Matzav.com Newscenter announces that it is endorsing Republican Bob Turner in the race to replace Queens Rep. Anthony Weiner. Turner’s opponent is Democrat David Weprin, currently a New York State assemblyman formerly a member of the New York City Council where he served as chairman of its finance committee.
In explaining our decision to endorse Mr. Turner, we present the following thoughts written by Dovid Z. Schwartz, director of the Community Guardians Group, a grassroots voters organization based in Queens that promotes the eternal values of the Torah in the public forum:
Chazal tell us that Hashem created the world “bereishis,” on account of what’s considered first, which is the Jewish people. We have a mitzvah to love our fellow Jews as ourselves, and to judge our fellow Jews favorably.
Doesn’t it stand to reason that we should do everything in our power to help out a fellow Jew who’s seeking to lift himself to high elected office, who, in turn, stands to help out our communities along with him?
There are a number of people, however, who have voiced opposition to the congressional candidacy of Assemblyman David Weprin based upon his vote on one single matter. They say that regardless of his religious affiliation, his mentchlichkeit, and all the support he has already given to our communities, based on this one single issue, he deserves to lose the election.
As you may know, Mr. Weprin voted in favor of “marriage equality,” the recently passed law in New York State. He did so knowing that the Torah prohibits such unions, even for non-Jews. Mr. Weprin sponsored the bill. He gave a speech in favor of the bill on the floor of the state assembly. In that speech, he declared that he was an Orthodox Jew and that he was voting in favor of marriage equality.
Mr. Weprin publicly explained his actions by stating later, “It’s not a religious issue. It’s about civil marriage.” To explain his argument, Mr. Weprin might mean that we may personally believe in the moral truth of the Torah, as private citizens, but in a secular society like America that does not allow one religious system to define the values of the country, we are obligated to respect the different, and sometimes objectionable, moral beliefs of others.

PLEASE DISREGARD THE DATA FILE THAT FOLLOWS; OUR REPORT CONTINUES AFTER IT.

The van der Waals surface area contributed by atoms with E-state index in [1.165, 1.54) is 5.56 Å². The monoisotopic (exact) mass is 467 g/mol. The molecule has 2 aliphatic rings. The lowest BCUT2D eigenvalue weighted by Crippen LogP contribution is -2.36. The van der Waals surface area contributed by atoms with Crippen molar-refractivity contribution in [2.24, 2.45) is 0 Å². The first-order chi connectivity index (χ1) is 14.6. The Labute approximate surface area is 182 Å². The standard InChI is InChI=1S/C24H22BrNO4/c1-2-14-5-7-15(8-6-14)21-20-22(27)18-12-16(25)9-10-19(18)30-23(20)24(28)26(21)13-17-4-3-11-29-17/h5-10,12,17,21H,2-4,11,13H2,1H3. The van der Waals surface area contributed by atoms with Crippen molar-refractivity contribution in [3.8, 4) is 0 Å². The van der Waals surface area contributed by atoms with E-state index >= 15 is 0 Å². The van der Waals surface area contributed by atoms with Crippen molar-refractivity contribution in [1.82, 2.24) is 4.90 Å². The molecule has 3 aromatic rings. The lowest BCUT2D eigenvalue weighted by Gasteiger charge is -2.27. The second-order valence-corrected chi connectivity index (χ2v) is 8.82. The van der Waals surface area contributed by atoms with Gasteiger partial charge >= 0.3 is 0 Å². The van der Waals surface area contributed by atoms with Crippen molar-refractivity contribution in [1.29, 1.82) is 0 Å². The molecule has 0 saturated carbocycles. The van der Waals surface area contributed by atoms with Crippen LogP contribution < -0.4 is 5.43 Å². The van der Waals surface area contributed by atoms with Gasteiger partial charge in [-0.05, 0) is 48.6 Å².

The Rambam in Moreh Nevuchim (Part I, Ch. 2) states that, initially, Adam Harishon saw the world through intellect alone, distinguishing between truth and falsity, emes and sheker. After he disobeyed and inclined towards his desires, he became absorbed in judging things in relative, conventional terms, called good and bad, tov and rah.
A different explanation of this says that Adam Harishon came to see a mixture of good and bad. He saw the good in the bad and the bad in the good. That’s to say, sometimes, it’s bad to be too good, and to be a little bad, sometimes, is good. This corrupt philosophy is better known by the phrase, “I put aside my own personal sense of morality when it comes to matters of the state.”
People with blemished thinking call this wisdom. They dismiss people who insist on moral truth as naïve and call themselves practical. They say this is the only way to get money for our institutions. I say this is a mitzvah that comes from an aveirah.
Last Sunday, the U.S. government was planning a series of events to celebrate the dedication of a multi-million dollar statue of Dr. Martin Luther King, Jr. A non-denominational prayer service to honor Dr. King that was scheduled to be held at the U. S. National Cathedral had to be relocated, however, after several of its stone spires and angels came crashing down in that week’s earthquake. I’m not making this up. The tip of the Washington Monument also cracked. And the dedication of the statue of Dr. King planned for that Sunday had to be pushed off to a later date by Hurricane Irene.
I would suggest that the concept of “equality” that Dr. King stood for has literally become an idol. When we find people telling us that we must put aside our Torah values and support some other thing that guarantees our safety, it sounds a lot like avodah zara to me. To support such an argument – that this is a modern, secular society and we cannot expect to impose our personal religious values on all the non-Jews – at the very least paints Yiddishkeit as an embarrassing, backwards and primitive tradition from the past.
But, in truth, this is not a failing of the Constitution itself, but a corruption of it. This great nation gives the power to vote – the power to define the moral values and the direction of the country – to each one of us. With our votes, and our voices, we are given the responsibility to participate, share, and instruct our neighbors about what is truly in the best interest of America.
In a few short weeks, on Rosh Hashanah, we will stand in shul and say the pesukim of “Malchios,” declaring Hashem to be our King. Our brother, David Weprin, has lost his way and he must be stopped from making much greater errors and embarrassments in the future. Our success and our protection come only from honoring our Father in Heaven through His Torah. Stand up for Torah and vote against David Weprin.